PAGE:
A temporary flight restriction, most often referred to as a TFR, is a restriction originally created by the FAA in an effort to manage the airspace surrounding things such as fires, natural disasters and the like. Following the attacks of 9/11, TFRs were also adopted as a method for federal security agencies to use, as they deem necessary, in relation to the security of VIPs. Considering there are typically an average of 150 active TFRs at any given time, it appears that security is a big need by the federal security agencies. Perhaps it is important to also consider that we are in an election year and those securing high office are traveling quite a bit and TFRs are also implemented for their travel. Nonetheless, the variation of active TFRs during election and non-elections years is not considerably significant.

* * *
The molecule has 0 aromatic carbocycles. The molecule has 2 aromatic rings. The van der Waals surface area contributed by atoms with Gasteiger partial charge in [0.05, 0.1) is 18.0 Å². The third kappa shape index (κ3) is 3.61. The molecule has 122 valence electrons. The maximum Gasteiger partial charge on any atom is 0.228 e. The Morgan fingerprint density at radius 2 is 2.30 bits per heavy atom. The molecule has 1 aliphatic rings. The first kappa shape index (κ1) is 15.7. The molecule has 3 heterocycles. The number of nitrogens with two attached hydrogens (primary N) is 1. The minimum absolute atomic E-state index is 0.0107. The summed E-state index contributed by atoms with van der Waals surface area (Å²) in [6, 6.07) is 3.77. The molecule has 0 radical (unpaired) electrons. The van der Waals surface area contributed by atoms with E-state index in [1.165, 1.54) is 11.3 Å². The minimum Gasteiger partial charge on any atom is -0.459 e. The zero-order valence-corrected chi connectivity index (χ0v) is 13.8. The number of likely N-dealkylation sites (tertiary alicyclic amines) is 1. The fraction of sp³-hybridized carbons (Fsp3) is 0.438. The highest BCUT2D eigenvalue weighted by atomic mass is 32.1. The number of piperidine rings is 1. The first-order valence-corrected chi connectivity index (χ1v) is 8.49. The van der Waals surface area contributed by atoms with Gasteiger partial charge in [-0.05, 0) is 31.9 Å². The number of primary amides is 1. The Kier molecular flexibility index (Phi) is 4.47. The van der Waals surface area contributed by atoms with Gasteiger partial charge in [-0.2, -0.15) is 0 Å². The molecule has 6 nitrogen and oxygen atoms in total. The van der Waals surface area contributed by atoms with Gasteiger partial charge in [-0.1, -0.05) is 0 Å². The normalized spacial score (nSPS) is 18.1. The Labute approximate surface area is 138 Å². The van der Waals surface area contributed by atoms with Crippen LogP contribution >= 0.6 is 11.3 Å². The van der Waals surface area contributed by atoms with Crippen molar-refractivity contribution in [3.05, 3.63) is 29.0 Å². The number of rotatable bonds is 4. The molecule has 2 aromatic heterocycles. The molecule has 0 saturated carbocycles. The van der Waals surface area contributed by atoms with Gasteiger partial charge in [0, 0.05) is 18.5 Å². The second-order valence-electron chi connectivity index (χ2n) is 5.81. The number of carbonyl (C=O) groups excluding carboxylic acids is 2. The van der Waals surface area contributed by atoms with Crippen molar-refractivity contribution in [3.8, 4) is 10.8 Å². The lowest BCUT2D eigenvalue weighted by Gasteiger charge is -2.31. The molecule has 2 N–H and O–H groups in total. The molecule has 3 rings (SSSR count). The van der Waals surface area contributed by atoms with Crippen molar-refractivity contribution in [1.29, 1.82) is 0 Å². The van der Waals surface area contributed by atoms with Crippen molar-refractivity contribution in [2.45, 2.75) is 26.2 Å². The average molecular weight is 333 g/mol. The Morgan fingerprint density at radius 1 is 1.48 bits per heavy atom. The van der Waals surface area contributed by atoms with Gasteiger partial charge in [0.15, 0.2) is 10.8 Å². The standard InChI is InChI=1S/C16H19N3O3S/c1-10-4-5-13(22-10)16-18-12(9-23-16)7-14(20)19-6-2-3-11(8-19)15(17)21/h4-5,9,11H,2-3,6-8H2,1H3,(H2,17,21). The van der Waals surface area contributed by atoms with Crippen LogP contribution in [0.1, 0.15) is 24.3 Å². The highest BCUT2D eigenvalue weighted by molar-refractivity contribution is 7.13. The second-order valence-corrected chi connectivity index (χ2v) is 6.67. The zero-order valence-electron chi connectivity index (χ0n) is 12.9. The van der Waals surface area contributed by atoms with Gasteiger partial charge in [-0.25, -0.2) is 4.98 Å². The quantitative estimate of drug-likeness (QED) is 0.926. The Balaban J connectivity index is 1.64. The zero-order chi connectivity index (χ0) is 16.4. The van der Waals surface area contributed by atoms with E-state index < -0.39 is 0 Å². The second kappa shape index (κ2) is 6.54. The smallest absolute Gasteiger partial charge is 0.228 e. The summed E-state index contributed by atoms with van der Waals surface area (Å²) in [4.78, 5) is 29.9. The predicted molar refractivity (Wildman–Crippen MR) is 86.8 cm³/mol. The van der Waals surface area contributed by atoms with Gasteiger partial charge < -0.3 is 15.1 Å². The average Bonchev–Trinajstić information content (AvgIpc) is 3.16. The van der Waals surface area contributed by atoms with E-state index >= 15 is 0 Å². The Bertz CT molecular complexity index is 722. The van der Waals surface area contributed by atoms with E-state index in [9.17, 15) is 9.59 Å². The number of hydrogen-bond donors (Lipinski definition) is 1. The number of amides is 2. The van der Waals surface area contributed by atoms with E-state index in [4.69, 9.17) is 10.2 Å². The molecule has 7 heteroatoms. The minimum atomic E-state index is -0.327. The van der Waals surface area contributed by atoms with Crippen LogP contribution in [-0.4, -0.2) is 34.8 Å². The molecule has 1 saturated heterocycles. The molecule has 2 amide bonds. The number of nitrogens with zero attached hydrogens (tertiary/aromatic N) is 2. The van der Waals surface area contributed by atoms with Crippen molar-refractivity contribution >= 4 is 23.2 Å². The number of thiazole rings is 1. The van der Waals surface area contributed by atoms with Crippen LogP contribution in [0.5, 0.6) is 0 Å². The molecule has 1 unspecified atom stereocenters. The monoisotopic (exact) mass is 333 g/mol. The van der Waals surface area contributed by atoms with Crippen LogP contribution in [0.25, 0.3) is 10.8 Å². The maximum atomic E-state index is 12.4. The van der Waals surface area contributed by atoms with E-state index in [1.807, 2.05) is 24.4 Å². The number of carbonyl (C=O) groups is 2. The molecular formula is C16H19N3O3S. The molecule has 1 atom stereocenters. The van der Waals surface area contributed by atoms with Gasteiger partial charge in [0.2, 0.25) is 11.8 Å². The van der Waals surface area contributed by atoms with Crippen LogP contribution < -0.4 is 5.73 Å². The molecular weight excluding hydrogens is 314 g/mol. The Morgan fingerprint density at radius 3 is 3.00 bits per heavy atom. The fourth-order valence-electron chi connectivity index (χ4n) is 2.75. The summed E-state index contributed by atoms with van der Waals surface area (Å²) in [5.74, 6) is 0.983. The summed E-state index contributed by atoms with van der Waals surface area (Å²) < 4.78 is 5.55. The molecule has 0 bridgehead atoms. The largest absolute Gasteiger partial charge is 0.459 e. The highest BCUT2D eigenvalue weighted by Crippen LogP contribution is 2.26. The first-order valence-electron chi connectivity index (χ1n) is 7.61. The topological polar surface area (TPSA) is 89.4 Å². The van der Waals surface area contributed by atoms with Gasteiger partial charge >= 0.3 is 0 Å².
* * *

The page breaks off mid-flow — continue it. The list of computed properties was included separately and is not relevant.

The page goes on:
With most TFRs, commercial airline flights are rarely disturbed; TFRs primarily affect independents, business and general aviation. What can be the icing on the cake, in regards to inconvenience, is that these TFRs tend to occur quite a bit during peak travel days such as Memorial Day and Labor Day (when everyone and their brother is returning from a big weekend). It is not uncommon for a major TFR, during a peak travel weekend, to cost a charter company in the realm of $15,000 and up in lost revenue. This causes many professionals in the aviation community to question the cost versus the gain. How effective are TFRs against crazy people who might be inclined to wish (or cause) harm to a current or future politician? In truth, as an aviation professional, I don’t see the use of TFRs as a means of protecting politicians as much more than guys with big egos shutting down airspace so they can feel powerful; after all, how likely is it that terrorists give a hoot about checking the TFR database before committing a horrific act?